Sometimes, it simply requires to figure out what someone else may have missed and then go ahead and patent that. One example how such a patent looks like was just filed by Microsoft.
The patent application, filed on February 15 of 2011, but just released to the public by the USPTO last week, is entitled "Check-ins to commercial venues", which is not breathtaking by itself and may raise eyebrows why there is a need for a patent in the first place. Don't we have that already and why would we need a patent for the idea of someone letting others know that she or he has visited a business anyway?
In some way, there are much broader patents that encompass the check-in idea and their promotional value, for example patent #7,856,360 (filed in January 2007, granted in December 2010) entitled "System for providing a service to venues where people aggregate", or, if we go a bit further back, some of the foundations of our check-ins and why this technology is marketed can be found in patent #6,735,568 (filed in August 2000, granted in May 2004) entitled "Method and system for identifying people who are likely to have a successful relationship". If you spend some time with Google's prior art finder, you may be compelled that other than some groundbreaking check-in procedure may not be such a great patent in this space.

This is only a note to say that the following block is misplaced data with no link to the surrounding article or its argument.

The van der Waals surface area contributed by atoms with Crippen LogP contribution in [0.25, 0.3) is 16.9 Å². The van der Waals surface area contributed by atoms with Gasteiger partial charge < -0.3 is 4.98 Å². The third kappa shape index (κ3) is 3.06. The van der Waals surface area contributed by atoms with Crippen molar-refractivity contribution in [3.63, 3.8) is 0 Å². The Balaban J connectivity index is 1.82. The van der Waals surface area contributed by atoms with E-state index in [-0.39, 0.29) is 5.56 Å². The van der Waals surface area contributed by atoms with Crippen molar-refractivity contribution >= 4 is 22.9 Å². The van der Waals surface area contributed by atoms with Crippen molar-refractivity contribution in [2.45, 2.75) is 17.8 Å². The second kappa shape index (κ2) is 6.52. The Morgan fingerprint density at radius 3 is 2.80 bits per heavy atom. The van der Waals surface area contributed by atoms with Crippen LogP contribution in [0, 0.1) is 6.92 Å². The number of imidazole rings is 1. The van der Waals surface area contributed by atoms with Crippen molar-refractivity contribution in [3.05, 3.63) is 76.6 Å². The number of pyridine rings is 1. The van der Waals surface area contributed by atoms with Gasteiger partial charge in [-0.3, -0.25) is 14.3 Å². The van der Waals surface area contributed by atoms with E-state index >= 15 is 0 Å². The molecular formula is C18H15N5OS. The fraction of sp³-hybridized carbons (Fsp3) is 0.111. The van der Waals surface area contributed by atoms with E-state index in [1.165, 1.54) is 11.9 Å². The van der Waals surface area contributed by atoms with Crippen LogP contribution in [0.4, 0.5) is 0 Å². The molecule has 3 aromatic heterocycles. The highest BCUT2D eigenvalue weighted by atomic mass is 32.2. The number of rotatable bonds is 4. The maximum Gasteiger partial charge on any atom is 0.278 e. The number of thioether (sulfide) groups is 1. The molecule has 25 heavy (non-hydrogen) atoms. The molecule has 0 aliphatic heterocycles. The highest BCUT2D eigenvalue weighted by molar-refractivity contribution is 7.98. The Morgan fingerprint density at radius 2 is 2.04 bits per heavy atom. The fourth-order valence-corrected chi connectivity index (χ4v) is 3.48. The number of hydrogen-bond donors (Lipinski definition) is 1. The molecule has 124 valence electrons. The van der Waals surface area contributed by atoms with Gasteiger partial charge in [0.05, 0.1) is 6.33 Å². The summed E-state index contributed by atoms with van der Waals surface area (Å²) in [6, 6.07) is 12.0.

In that context, Microsoft filed application #20120209685, which squarely describes that the idea is an enhancement especially for the type of check-in that Foursquare pitches. However, the deficiency of Foursquare's model is that your check-in reveals your identity and you may not want to do that. Microsoft's approach prevents your identity from being revealed, but you can still take advantage of merchant offers by anonymously checking in, which may be an advantage, if you are going places you don't want anyone else to know. Suddenly, you can also check in to Lover's Lane.
From the patent:
"Although Foursquare allows a user to "privately" check-in to commercial venues without announcing the user's locations to his social graph, such private check-ins are not strictly anonymous. For example, a user may become the `mayor` of a particular location when he visits the location the most. But when the user becomes a "mayor" of that particular location, information about his location will be publicly available to all other Foursquare users, thereby destroying the user's anonymity."
"Another problem associated with check-ins via social networks such as Foursquare is that these third-party check-in applications provided by the social networks do not have access to the contextual data associated with the users. For example, the contextual data associated with a user may include information related to the user's location history, his past shopping history, his friends, and other relevant information associated with the user. The contextual data associated with a user may be used by merchants to provide targeted offers (e.g., coupons, loyalty programs, product sales, and other location-based marketplace offers) to the user when he checks-in with the merchants. Therefore, the more contextual data associated with a user, the more targeted offers may be provided by merchants to the user."
Perhaps it is just me, but patents for simple extensions to products some company may offer just don't feel right, especially if the filing party does not offer or does not plan to offer such a product. Imagine all the patents that could have been filed for improving Windows Vista. Of course, Microsoft is not to blame here. It's the system.